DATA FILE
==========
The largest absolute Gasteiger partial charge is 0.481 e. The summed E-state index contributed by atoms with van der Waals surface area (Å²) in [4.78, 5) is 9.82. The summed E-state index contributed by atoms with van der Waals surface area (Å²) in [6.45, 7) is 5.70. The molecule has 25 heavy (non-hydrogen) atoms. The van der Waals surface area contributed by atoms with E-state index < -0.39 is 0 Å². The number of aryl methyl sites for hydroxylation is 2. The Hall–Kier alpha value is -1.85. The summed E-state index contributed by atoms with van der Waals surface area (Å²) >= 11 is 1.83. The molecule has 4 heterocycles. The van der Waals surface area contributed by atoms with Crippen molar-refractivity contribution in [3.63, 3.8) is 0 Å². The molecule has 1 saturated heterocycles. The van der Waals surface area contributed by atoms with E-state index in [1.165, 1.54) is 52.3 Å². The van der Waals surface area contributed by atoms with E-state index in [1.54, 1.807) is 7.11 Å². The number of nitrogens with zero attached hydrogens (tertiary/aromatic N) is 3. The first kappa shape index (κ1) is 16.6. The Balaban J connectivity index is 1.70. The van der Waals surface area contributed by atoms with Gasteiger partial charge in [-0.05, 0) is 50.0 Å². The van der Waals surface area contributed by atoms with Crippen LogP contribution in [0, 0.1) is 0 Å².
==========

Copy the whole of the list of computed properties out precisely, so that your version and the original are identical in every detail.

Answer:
The largest absolute Gasteiger partial charge is 0.481 e. The summed E-state index contributed by atoms with van der Waals surface area (Å²) in [4.78, 5) is 9.82. The summed E-state index contributed by atoms with van der Waals surface area (Å²) in [6.45, 7) is 5.70. The molecule has 25 heavy (non-hydrogen) atoms. The van der Waals surface area contributed by atoms with E-state index < -0.39 is 0 Å². The number of aryl methyl sites for hydroxylation is 2. The Hall–Kier alpha value is -1.85. The summed E-state index contributed by atoms with van der Waals surface area (Å²) >= 11 is 1.83. The molecule has 4 heterocycles. The van der Waals surface area contributed by atoms with Crippen molar-refractivity contribution in [3.63, 3.8) is 0 Å². The molecule has 1 saturated heterocycles. The van der Waals surface area contributed by atoms with E-state index in [1.165, 1.54) is 52.3 Å². The van der Waals surface area contributed by atoms with E-state index in [1.54, 1.807) is 7.11 Å². The number of nitrogens with zero attached hydrogens (tertiary/aromatic N) is 3. The first kappa shape index (κ1) is 16.6. The Balaban J connectivity index is 1.70. The van der Waals surface area contributed by atoms with Gasteiger partial charge in [-0.05, 0) is 50.0 Å². The van der Waals surface area contributed by atoms with Crippen LogP contribution in [0, 0.1) is 0 Å².